Today’s Climate: October 21, 2009

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Obama to Give Climate Bill a Boost with MIT Speech (ClimateWire)

President Obama will try to push the Senate climate bill forward Friday with an energy-themed speech at MIT, just days before the start of a marathon of hearings.

India, China Sign 5-Year Pact on Climate Change (Dow Jones)

India and China today signed an initial five-year pact on climate change, agreeing to set up a working group that would exchange views on issues concerning international negotiations on climate change.

3 South American Countries Agree to Halt Deforestation (AP)

Brazil, Argentina and Paraguay announced a joint plan that would establish protected zones in the Atlantic Forest under an effort to stop deforestation in the region by 2020.

Leaps Forward in Satellite Forest Monitoring (Carbon Positive)

Efforts to tackle deforestation received a double boost this week with two initiatives aimed at enhancing the monitoring of forests from space.

Poland Blocks EU Climate Funding Decision (EurActiv)

EU finance ministers failed to agree on funding climate mitigation and adaptation in developing countries, due to Poland and Eastern European countries’ concerns that they would end up having to pay more than they can afford.

Embattled Chamber of Commerce Spent Record $34.7M on Lobbying (AP)

The Chamber of Commerce, losing key members and up against political challenges, spent a record $34.7 million on lobbying in the third quarter to fight energy, finance and health care policies.

Rift Between Obama, Chamber of Commerce Widens (Washington Post)

The White House is moving aggressively to remove the U.S. Chamber of Commerce from its traditional Washington role as the chief representative for big business

EU Ministers Set to Agree On Aviation Emissions Cuts (Guardian)

The 27 European Union countries are expected to agree on a 10% cut for aviation by 2020, relative to 2005, as part of its negotiating position at the upcoming UN summit in Copenhagen.

CDM Reform May Get Lost at Copenhagen (Reuters)

Reform of the UN-run carbon offset scheme CDM is in danger of being overshadowed by other issues at international climate talks later this year, the International Emissions Trading Association warns.

UK Science Academy Says World Must Use GM Crops (Reuters)

The world needs genetically modified crops to increase food yields and minimize the environmental impact of farming, Britain’s top science academy says in a report today.

Solar Panel Cost Drops, But Tax Breaks Dip Too (Los Angeles Times)

The average cost of solar photovoltaic power systems in the U.S. plunged more than 30% from 1998 to 2008, but a simultaneous drop in after-tax incentives resulted in a slight rise in net installed cost last year, a study finds.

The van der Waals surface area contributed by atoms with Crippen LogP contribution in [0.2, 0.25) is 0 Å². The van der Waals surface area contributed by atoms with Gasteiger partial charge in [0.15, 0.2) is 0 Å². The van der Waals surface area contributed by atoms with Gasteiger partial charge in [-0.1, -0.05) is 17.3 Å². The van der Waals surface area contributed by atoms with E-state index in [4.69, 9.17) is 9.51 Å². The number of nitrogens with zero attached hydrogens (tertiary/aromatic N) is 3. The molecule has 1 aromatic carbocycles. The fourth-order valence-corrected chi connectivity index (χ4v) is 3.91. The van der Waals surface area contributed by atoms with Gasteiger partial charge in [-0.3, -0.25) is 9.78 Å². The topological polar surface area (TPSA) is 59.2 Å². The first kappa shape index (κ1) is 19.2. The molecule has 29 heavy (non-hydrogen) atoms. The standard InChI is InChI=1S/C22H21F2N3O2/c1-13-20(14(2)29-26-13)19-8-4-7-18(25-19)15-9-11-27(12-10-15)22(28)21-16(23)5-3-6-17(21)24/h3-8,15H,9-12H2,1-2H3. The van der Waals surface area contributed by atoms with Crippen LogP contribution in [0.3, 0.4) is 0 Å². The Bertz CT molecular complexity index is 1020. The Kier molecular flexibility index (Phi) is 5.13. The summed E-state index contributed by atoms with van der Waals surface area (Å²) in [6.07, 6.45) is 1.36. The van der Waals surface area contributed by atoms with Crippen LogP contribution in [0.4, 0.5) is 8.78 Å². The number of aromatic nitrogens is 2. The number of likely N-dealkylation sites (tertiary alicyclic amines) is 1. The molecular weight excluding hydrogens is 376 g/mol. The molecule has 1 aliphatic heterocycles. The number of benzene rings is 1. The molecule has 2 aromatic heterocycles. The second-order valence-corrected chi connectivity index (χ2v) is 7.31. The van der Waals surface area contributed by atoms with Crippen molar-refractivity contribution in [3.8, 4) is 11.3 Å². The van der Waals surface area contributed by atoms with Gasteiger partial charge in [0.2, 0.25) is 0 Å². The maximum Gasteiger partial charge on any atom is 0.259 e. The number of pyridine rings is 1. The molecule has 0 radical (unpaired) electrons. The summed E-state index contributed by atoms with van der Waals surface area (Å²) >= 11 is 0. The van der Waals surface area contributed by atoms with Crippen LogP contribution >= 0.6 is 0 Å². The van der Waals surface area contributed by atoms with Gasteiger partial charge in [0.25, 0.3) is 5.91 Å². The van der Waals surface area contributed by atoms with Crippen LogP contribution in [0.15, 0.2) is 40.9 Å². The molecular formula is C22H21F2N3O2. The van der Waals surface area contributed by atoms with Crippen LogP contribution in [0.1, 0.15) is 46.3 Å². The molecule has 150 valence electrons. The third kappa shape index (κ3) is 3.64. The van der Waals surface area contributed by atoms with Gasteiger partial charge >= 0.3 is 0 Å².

UK Court Blocks Legal Action Against RBS Investments (Business Green)

Environmental campaigners vowed to appeal after a British judge blocked their attempt to sue the Treasury and RBS over the taxpayer-controlled bank’s investment in carbon intensive businesses.

Canada Threatens Tar Sands Activists with Anti-Terror Laws (IPS)

The government in Alberta is threatening to unleash its counter-terrorism plan if activists continue using civil disobedience to protest the tar sands, Canada’s fastest source of greenhouse gas emissions.

GM Exec: Volt Not Yet Cost Competitive (CNet)

General Motors needs to wring thousands of dollars in cost from its high-profile Chevy Volt electric car before it can compete long term on price, a company executive says.

Electric Cars Take on Hybrids at Tokyo Motor Show (AFP)

Futuristic concept cars, plug-in hybrids, zero-emission electric vehicles and even a hydrogen-powered scooter jostled for the limelight as the Tokyo Motor Show opened.

Columbia Suspends Environmental Journalism Program (Treehugger)

Emissions aren’t the only thing being cut by the recession. On the same day the Times axed 100 newsroom staff, Columbia University announced it was suspending its environmental journalism masters program amid a media-wide financial crisis.

Thought Experiments on Birth and Death (Dot Earth)

Rush Limbaugh reacts to a population report by proposing that an environmental reporter kill himself to save the planet, and the onslaught of hate mail begins — sent to the reporter, not to Limbaugh.